Those who are not conversant in works of art are often surprised at the high value set by connoisseurs on drawings which appear careless, and in every respect unfinished; but they are truly valuable... they give the idea of a whole.
- Sir Joshua Reynolds
We do not see things as they are, we see them as we are.
- Anais Nin
 

 

Monday, December 25, 2006

The Nativity – Rembrandt

Posted by Charley Parker at 8:44 am

The Nativity - Rembrandt
The Nativity – Rembrandt, etching 1654, 106x129mm. Larger version here on Rembrandt: life, paintings, etchings, drawings & self portraits.

Addendum: Li-An writes to mention that those near Paris can still catch Rembrandt the Draftsman (EN) (FR) at the Louvre until January 8th, 2007.

Here in the U.S., in the midwest, Rembrandt: Master Etchings From St. Louis Collections goes to January 14, 2007.

Those of us on the East Coast have the opportunity to see Strokes of Genius: Rembrandt’s Prints and Drawings at the National Gallery until March 18th, 2007.

4 comments for The Nativity – Rembrandt »

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  1. Comment by Daniel van Benthuysen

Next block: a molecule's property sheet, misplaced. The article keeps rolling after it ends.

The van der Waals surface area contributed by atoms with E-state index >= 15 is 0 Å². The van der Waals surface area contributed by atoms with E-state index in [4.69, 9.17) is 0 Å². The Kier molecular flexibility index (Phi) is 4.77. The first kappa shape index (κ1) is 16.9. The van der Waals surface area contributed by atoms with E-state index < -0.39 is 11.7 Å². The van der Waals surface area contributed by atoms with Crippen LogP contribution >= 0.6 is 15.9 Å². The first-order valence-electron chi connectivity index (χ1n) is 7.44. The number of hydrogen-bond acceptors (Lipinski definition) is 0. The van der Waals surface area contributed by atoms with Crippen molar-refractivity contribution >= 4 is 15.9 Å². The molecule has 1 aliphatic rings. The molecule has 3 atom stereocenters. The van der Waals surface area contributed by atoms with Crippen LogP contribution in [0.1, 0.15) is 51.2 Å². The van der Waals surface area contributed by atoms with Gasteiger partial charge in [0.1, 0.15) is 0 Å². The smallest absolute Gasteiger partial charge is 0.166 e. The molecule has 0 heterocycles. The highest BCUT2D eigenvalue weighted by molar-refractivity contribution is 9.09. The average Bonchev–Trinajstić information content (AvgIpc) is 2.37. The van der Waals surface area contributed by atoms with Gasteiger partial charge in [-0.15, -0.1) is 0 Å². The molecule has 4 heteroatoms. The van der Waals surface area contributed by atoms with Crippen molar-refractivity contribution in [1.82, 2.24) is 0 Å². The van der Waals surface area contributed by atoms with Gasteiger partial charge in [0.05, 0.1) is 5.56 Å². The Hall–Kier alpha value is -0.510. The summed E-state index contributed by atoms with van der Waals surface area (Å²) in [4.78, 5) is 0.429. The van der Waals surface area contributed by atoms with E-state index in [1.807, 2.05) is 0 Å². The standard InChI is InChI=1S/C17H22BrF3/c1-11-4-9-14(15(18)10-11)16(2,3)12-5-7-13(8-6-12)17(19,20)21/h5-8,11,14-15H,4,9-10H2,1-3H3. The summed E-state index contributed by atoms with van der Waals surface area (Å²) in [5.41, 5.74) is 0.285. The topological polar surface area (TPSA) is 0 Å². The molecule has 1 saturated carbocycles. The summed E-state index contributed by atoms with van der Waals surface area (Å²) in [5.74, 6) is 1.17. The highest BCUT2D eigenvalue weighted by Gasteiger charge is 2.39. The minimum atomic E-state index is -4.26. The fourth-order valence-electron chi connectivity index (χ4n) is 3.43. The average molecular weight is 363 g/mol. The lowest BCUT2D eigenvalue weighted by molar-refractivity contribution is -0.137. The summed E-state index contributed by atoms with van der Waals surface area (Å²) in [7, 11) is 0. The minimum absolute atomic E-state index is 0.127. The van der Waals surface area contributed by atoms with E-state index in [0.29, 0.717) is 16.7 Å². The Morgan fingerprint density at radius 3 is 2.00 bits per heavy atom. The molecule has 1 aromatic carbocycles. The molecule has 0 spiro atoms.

Tuesday, December 26, 2006 @ 5:08 pm

    One of the most innovative aspects of Rembrandt’s etchings was his realization that with an etching needle scratching through the protective wax coating on the plate one could very closely approximate the freehanded nature of a preliminary sketch. In fact many of Rembrandt’s etchings from this period are simply etched sketches. Until this point prints were carefully engraved directly with a burin carving the metal out of the plate. Laborious and tedious — but for those of a certain frame of mind it was an ideal if somewhat stilted medium. Rembrandt opened up the possibilities, first for the artists who were more freehanded in their working methods and then for the collectors who got a glimpse into how the creative process works. Over the course of the next hundred years after Rembrandt printmakers continued to blur the lines between drawing and printmaking until in the 1750s printmakers could produce types of etchings that so closely resembled drawings that even today some museums are folled. But Rembrandt in the 1650s seemed to have figured out that the real power in this etching medium was that it could more powerfully reflect the spontaneity of exploration that artists make in their first drawings, before the process of painting tends to snuff out the exhilaration of discovery that an artist feels when creating something new.

  2. Comment by Charley Parker
    Wednesday, December 27, 2006 @ 11:36 pm

    Daniel,

    Thanks for your insightful comments. I’ve always marveled at the fluidity and almost casual confidence of Rembrandt’s etched lines.

  3. Comment by Li-An
    Friday, December 29, 2006 @ 3:22 am

    An exposition of Rembrandt’etchings in Paris until the 6th january. Try to see this…today.

  4. Comment by stitch
    Saturday, March 15, 2008 @ 9:10 pm

    I think that the views and opinions of art critics like ourselves is what makes the art..well do guys!

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